A year ago, Advanced Micro Devices reorganized its processor and graphics businesses by creating a stand-alone Radeon Technologies Group to handle all of the design, marketing, and other tasks for its graphics division.
It launched a series of Radeon graphics cards, formed a bunch of virtual reality alliances, and revamped its graphics architecture with the unveiling of its Polaris designs and a new manufacturing technology. And the company is stepping back to look at how much progress it has made today.
In the preceding years, AMD had lost market share to graphics leader Nvidia and processor king Intel. While Nvidia is executing well with the launch of its own Pascal architecture, AMD says it has taken back market share.
“We managed to bring the focus back to graphics and turned around the erosion that happened over the last few years,” said Raja Koduri, senior vice president and chief architect of AMD’s Radeon Technologies Group, in a press call. “We are back to a positive trajectory, which was a tremendous effort from the entire team. We have a lot more to do. We have accomplished this turnaround when our competition didn’t make it easy. They have been executing exceedingly well.”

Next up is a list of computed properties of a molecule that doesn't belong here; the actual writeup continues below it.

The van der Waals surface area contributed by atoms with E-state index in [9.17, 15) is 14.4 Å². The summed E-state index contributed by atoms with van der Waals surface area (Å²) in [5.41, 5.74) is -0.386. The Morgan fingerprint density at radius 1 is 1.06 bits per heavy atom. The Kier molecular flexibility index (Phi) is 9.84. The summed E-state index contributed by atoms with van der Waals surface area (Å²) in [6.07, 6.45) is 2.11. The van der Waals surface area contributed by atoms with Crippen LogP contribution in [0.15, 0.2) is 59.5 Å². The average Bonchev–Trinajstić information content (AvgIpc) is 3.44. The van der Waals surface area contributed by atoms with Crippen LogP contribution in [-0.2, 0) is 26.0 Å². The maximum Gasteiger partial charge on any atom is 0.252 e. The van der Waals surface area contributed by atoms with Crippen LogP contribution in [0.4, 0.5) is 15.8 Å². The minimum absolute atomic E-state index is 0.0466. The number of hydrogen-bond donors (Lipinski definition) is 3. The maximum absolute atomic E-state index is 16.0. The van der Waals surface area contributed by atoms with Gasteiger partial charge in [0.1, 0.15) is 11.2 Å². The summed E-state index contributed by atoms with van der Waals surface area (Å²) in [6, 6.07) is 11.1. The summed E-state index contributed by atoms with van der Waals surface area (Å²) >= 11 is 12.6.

He added, “To put the turnaround in perspective, it has been done in a time when the odds were stacked against us. We have a breathtaking amount of stuff coming.”
Among its big accomplishments, AMD launched its Radeon Software Crimson Edition technology in November 2015. That brought more stable game-ready graphics. Since that time, AMD has delivered 21 Crimson driver updates. In December, it also launched its GPUOpen initiative, providing visual effects tools for developers at no charge. In March 2016, it launched its Radeon Pro Duo graphics cards for enthusiast gamers, and it unveiled its Vulkan driver.
By June, AMD unveiled Polaris, the new architecture based on a 14-nanometer manufacturing process. In July, it unveiled the Radeon Pro SSG professional graphics for workstations. And in August, it said that 101 FreeSync-compatible displays had been unveiled to take advantage of AMD’s latest graphics. More announcements are coming soon, Koduri said.
Asked how AMD will push high-dynamic range (HDR) tech for the PC, Koduri said, “We’ve been working hands-on with the developer community since the Game Developers Conference, where we showcased HDR. It’s great news the consoles are also pushing HDR. That makes the reach for the developer much larger. I’m optimistic we’ll see some good content toward the end of the year but more critical mass happening in 2017.”
He noted that portable VR backpacks are one of the newest innovations, and he expects those designs will show up at the Consumer Electronics Show in January. He said Polaris notebook computers will also be coming soon.
Koduri got questions about the AMD chips in the new game consoles from Sony and Microsoft, but he said he was not allowed to comment on them. And he said that integration of HiAlgo to improve its Radeon software is also coming later this year.
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